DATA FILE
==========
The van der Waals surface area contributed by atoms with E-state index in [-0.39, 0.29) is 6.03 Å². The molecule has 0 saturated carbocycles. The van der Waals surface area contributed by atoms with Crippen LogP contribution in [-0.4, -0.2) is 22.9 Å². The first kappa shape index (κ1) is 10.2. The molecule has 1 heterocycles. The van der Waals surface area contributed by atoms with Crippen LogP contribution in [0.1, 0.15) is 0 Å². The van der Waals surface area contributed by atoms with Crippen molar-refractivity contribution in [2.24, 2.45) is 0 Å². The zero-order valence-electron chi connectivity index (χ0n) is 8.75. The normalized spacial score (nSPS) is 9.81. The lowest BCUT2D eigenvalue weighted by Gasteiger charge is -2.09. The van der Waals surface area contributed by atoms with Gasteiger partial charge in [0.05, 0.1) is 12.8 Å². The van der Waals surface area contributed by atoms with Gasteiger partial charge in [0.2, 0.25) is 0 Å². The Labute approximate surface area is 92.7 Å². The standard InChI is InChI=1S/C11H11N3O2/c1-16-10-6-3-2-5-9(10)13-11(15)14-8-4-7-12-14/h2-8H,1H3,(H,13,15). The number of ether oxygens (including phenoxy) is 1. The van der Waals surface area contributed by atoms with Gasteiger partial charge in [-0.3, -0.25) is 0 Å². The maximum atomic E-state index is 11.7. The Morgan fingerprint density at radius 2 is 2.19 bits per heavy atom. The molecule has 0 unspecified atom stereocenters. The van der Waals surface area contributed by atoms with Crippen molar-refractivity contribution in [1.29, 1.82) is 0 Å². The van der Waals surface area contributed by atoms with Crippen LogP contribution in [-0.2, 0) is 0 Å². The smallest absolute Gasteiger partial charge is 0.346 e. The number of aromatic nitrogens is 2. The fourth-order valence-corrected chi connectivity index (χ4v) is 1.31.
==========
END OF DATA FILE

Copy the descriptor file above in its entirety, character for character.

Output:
The van der Waals surface area contributed by atoms with E-state index in [-0.39, 0.29) is 6.03 Å². The molecule has 0 saturated carbocycles. The van der Waals surface area contributed by atoms with Crippen LogP contribution in [-0.4, -0.2) is 22.9 Å². The first kappa shape index (κ1) is 10.2. The molecule has 1 heterocycles. The van der Waals surface area contributed by atoms with Crippen LogP contribution in [0.1, 0.15) is 0 Å². The van der Waals surface area contributed by atoms with Crippen molar-refractivity contribution in [2.24, 2.45) is 0 Å². The zero-order valence-electron chi connectivity index (χ0n) is 8.75. The normalized spacial score (nSPS) is 9.81. The lowest BCUT2D eigenvalue weighted by Gasteiger charge is -2.09. The van der Waals surface area contributed by atoms with Gasteiger partial charge in [0.05, 0.1) is 12.8 Å². The van der Waals surface area contributed by atoms with Gasteiger partial charge in [0.2, 0.25) is 0 Å². The Labute approximate surface area is 92.7 Å². The standard InChI is InChI=1S/C11H11N3O2/c1-16-10-6-3-2-5-9(10)13-11(15)14-8-4-7-12-14/h2-8H,1H3,(H,13,15). The number of ether oxygens (including phenoxy) is 1. The van der Waals surface area contributed by atoms with Gasteiger partial charge in [-0.3, -0.25) is 0 Å². The maximum atomic E-state index is 11.7. The Morgan fingerprint density at radius 2 is 2.19 bits per heavy atom. The molecule has 0 unspecified atom stereocenters. The van der Waals surface area contributed by atoms with Crippen molar-refractivity contribution in [1.29, 1.82) is 0 Å². The van der Waals surface area contributed by atoms with Crippen LogP contribution in [-0.2, 0) is 0 Å². The smallest absolute Gasteiger partial charge is 0.346 e. The number of aromatic nitrogens is 2. The fourth-order valence-corrected chi connectivity index (χ4v) is 1.31.